Louis the Pious left the Frankish empire to his three sons, a division spelled out shortly beforehand in the Treaty of Verdun. Charles the Bald (yes, he was bald) received the western region, which later turned into France. Louis the German (yes, he spoke German) got the eastern portion, which became Germany. Finally, Lothair (no, he didn’t have a nickname) acquired the strip of land between the two other brothers called Lorraine.
The saying goes, “United we stand, divided we fall,” and with the division of the Frankish empire, its political and military power weakened under the strain of other competing kingdoms and a renewed series of invasions of Europe.
Beginning in the ninth century, another series of invasions threatened Europe, much like the fifth century invasions threatened the Roman Empire. From the north, Scandinavia, came the Vikings, who traveled across the Baltic Sea in shallow-draft longboats. The Vikings were mainly pirates, interested in quick strikes and easy fights, so they targeted Christian monasteries and small villages and towns.
From across the central steppes of Asia and central Europe came the Magyars. These nomadic tribes terrorized central Europe until they were collectively defeated by the German Holy Roman Emperor Otto I at the Battle of Lechfeld in 955. And finally the last groups of ninth-century invaders were Islamic forces, which periodically raided the southern coastline of Europe.
These invasions or raids had several effects. They isolated communities by discouragingtravel, and trade declined as people grew fearful of traveling. The invasions also weakened the authority of the kings, who appeared unable to protect their people and territory. Finally, the most lasting impact was the development of the system of feudalism, which lasted in various forms across Europe for hundreds of years.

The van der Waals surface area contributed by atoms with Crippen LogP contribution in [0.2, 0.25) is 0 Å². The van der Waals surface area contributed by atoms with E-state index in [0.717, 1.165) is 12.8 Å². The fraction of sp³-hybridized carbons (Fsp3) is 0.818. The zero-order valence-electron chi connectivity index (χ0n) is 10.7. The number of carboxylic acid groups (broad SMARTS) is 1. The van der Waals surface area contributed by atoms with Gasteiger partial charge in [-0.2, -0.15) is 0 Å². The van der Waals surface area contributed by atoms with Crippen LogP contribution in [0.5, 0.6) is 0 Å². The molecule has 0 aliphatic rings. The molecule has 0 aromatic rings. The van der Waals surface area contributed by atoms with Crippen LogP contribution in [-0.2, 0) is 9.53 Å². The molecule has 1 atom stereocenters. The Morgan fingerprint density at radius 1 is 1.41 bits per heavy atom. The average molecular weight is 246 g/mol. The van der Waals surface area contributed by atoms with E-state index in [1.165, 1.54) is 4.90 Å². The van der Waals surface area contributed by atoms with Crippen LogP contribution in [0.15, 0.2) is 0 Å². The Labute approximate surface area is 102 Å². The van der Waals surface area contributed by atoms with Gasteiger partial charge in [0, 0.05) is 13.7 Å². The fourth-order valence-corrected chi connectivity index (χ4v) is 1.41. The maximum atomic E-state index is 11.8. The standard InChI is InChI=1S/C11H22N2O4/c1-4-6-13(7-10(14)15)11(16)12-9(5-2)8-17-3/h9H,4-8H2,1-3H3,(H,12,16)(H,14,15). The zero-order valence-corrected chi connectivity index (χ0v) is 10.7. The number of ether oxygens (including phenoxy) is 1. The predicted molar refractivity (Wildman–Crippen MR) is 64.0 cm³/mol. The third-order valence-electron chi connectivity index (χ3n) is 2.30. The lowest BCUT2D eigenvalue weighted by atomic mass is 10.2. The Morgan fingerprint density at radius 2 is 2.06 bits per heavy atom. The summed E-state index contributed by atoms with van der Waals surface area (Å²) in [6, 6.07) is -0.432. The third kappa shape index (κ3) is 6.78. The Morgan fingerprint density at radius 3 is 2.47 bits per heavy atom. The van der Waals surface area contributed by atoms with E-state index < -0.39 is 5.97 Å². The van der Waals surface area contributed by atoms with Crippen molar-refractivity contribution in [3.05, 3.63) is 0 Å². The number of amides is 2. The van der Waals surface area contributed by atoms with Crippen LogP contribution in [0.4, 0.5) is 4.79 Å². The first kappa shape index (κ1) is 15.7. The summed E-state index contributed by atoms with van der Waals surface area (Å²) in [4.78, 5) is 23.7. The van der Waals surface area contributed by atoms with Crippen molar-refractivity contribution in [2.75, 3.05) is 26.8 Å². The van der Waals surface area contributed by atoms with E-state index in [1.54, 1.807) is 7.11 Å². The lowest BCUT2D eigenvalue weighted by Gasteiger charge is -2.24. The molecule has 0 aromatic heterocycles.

Let’s Go Serfing
Although the origins of the feudalist system have sometimes been debated, many historiansplace its beginning during the rule of Charles Martel. After one of Martel’s many military campaigns, he was unable to pay his soldiers for the services rendered. Rather than hand the armed men IOUs (which probably would not have gone over well), Martel granted the men fiefs or estates populated by peasants.
At the top of the feudal pyramid was the king, followed by the nobles, his lords or vassals. Kings granted or protected the lands of the nobles, who swore an oath and military support to the king, hiring men-at-arms or knights. On the bottom were the peasants, who lived and worked on the land, giving up many freedoms to have the protection of the lords above them. This pyramid was held together by the strength of its alliances, which were hereditary as well as contractual and were secured by a ceremony known as homage. In that ceremony vassals pledged to be loyal and performtheir duties for their lord.